The Pirates have hope. Again. Maybe.

When the Braves' Sid Bream slid home safely just ahead of Barry Bonds' throw in the bottom of the ninth inning to defeat the Pirates in Game 7 of the 1992 NLCS, Neil Walker began sobbing on the couch of his family's home in the Pittsburgh suburb of Gibsonia. He sobbed so long his brothers started making fun of him.

But why wouldn't a 7-year-old boy cry when his team loses like that? For that matter, why wouldn't a 47-year-old man or even a 77-year-old man cry over the Pirates that night? For the third year in a row, they had come heart-wrenchingly close to the World Series, only to lose. In 1990, they lost in six games to the Reds in the NLCS. In 1991, they had a 3-2 lead in the NLCS and still lost to Atlanta. And in 1992, they took a 2-0 lead into the ninth inning of Game 7 … and lost again.

Thanks to a record 20 consecutive losing seasons since then, the worst part of that crushing Bream-game defeat is that it remains the high point of the Pirates' past two decades.

"That's the truth of the matter," Walker said. "For me, in particular, this whole thing is coming full circle -- being drafted by the Pirates and coming up in the system. My biggest goal has always been to win a World Series and be part of a team that brings winning baseball back to Pittsburgh.

"Because the fan base is so incredible. I get to see it firsthand in the offseason with the Steelers and the Penguins and even with Pitt and Penn State. The fan base is dying for a winner [in baseball], and we're getting really close to where we need to be."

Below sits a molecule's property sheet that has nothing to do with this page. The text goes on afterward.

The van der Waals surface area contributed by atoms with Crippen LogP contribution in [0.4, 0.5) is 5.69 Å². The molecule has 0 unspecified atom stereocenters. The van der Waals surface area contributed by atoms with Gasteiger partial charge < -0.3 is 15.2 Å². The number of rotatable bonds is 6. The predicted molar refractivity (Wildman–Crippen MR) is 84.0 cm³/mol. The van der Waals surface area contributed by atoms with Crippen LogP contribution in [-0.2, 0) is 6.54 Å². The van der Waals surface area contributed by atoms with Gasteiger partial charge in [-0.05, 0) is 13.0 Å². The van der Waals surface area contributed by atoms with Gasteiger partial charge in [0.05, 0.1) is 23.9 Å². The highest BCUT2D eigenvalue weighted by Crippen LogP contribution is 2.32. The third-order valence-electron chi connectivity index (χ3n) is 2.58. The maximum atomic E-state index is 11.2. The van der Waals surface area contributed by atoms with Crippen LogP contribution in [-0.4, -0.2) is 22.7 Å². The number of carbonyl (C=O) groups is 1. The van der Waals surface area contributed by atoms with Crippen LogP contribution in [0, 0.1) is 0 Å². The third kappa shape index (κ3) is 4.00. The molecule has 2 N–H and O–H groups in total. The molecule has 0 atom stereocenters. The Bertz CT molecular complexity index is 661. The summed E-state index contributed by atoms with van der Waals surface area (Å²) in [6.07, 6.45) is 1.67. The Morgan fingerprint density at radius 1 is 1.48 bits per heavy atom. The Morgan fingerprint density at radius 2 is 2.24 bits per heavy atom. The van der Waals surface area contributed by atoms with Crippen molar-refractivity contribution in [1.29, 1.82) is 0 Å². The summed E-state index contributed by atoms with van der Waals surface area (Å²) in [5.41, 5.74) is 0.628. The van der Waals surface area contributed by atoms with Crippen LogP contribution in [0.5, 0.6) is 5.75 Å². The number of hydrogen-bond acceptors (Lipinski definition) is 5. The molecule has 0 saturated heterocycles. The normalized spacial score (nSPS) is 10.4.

They certainly are. As they begin their first series of July on Tuesday at home against the Phillies, the Pirates have the best record in baseball (51-30) and a two-game lead over the Cardinals in the NL Central Division, and they're on a nine-game winning streak. According to Elias, 57 previous teams have been 21 games above .500 at the midway point, and none of those teams ended with a losing record.

And as the Pirates get off the floor, the fans are getting off the couch, if cautiously.

"The fans are coming out," manager Clint Hurdle said. "Sure, there are always going to be Chicken Littles, because that's cool for some people. And until you prove something, you haven't proved it. But we're just about halfway there. We like where we are. We understand we have more hard work to do and know that we have to finish stronger than we started."